Review :: A Month of Sundays :: Liz Byrski

September 21, 2018

I love a book about a book club - apart from the fact that I love reading about books, I think uniting a group of individuals based on their love of books is a great way to bring together such a variety of characters who wouldn't necessarily spend time together otherwise and who can therefore be really different from each other. So of course Liz Byrski's new novel A Month of Sundays appealed to me right away, and I was delighted to receive a copy in the mail from Pan Macmillan.

Here's the synopsis from the Pan Macmillan website:

For over ten years, Ros, Adele, Judy and Simone have been in an online book club, but they have never met face to face. Until now...
Determined to enjoy her imminent retirement, Adele invites her fellow bibliophiles to help her house-sit in the Blue Mountains. It's a tantalising opportunity to spend a month walking in the fresh air, napping by the fire and, of course, reading and talking about books.
But these aren't just any books: each member has been asked to choose a book which will teach the others more about her. And with each woman facing a crossroads in her life, it turns out there's a lot for them to learn, not just about their fellow book-clubbers, but also about themselves.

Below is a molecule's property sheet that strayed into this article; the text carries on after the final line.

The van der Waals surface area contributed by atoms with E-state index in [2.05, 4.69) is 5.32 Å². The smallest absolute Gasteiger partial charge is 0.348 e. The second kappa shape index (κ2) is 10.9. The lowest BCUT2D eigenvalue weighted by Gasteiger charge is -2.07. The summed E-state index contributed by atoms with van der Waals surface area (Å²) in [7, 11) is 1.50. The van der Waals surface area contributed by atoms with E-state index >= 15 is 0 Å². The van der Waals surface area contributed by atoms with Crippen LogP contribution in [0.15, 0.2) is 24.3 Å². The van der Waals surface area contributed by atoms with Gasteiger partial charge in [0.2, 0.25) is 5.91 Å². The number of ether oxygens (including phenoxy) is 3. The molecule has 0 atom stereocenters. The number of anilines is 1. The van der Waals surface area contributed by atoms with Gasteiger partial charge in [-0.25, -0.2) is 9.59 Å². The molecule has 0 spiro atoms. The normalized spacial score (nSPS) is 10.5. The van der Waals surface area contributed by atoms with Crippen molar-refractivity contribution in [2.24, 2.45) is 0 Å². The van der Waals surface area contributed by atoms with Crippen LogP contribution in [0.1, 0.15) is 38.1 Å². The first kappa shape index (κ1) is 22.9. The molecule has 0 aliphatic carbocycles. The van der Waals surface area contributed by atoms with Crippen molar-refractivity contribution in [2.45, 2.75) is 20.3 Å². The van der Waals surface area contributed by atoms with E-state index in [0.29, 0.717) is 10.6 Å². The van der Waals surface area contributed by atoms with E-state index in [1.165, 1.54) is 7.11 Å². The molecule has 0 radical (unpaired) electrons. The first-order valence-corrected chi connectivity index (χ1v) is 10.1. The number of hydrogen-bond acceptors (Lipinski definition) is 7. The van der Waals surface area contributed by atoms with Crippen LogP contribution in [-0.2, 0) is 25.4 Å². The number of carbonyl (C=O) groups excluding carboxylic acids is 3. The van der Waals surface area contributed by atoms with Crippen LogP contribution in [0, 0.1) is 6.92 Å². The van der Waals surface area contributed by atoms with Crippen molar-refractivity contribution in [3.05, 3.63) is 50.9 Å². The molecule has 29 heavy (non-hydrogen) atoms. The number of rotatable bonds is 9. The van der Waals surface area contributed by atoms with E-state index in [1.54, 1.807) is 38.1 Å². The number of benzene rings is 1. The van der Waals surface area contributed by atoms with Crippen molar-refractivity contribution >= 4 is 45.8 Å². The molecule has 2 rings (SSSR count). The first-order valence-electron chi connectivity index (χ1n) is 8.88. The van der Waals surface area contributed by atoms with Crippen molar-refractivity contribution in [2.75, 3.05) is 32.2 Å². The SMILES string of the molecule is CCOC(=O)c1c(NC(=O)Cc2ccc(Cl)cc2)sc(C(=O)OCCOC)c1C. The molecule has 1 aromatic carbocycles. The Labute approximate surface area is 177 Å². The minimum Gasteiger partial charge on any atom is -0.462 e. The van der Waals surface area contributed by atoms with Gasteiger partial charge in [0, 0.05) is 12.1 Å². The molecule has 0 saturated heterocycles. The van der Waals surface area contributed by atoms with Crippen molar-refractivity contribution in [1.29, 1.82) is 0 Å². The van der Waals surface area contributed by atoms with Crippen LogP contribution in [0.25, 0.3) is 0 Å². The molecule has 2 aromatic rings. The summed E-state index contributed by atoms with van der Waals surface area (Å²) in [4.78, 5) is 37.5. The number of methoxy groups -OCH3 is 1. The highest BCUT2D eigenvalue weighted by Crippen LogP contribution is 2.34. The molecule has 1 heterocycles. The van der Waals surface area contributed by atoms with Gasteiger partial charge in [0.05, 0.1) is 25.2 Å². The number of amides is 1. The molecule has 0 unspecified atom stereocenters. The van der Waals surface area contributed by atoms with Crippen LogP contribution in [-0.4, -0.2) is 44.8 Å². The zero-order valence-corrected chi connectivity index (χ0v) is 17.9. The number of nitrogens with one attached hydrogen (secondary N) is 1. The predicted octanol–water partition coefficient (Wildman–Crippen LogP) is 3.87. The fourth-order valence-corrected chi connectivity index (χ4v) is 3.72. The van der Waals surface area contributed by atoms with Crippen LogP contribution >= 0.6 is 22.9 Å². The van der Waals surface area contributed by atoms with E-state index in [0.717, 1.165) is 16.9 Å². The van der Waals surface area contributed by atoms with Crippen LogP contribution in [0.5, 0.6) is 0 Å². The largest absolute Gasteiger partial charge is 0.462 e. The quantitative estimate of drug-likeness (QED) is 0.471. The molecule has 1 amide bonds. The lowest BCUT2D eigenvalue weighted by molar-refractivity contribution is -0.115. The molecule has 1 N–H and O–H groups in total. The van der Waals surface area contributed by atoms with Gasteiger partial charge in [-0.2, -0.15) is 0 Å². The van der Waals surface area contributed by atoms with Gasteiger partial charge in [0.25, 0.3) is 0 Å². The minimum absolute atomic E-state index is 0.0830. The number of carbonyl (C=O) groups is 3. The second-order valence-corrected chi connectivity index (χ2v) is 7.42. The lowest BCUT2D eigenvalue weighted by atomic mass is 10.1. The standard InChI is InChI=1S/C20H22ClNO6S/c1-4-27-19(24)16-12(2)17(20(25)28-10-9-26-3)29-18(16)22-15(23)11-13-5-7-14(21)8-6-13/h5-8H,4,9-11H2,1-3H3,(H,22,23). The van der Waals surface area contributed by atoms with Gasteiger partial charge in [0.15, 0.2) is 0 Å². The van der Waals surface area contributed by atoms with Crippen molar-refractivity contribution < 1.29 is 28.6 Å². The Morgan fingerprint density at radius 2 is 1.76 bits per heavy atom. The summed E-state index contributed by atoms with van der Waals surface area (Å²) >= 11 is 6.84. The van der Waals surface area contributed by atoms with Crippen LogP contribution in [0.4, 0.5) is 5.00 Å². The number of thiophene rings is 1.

I have also written before about how much I enjoy books about women's friendships and I really loved seeing the friendships between these women grow as they got to know each other and open up more and more. I thought it was super clever the way that the women use their book choices to learn more about each other, and the way that we get to know them (and they learn more about themselves) with each book club discussion they have.

One of the things that I think comes across really well in A Month of Sundays is how we are our own worst critics - each of the women has something about them that they see as a failing and that they think the other women will judge them for, only to find that their friends are completely forgiving and supportive about it. That's not to say that everything went smoothly for them - I really enjoyed seeing these women argue, hurt each other's feelings, apologise and move on.

I also really liked that this book is about a group of older women, which is something I don't think we see very often, and that although they had been through so much in their lives, they still didn't have it all worked out. I think we sometimes feel that as adults we should have more control over our lives, or be more confident in ourselves, or know what our style is and so on, so I found it kind of comforting to see women in their seventies still struggling with these issues.

Overall, I thought this was a sweet and comfortable read, and I gave it 3.5 stars.

***A Month of Sundays***
Out now from Pan Macmillan Australia
On Goodreads
Source: Thanks so much to Pan Macmillan Australia for sending me a free copy!
Genre: Contemporary fiction
Read harder challenge:
This one meets prompt 23: A book with a female protagonist over the age of 60

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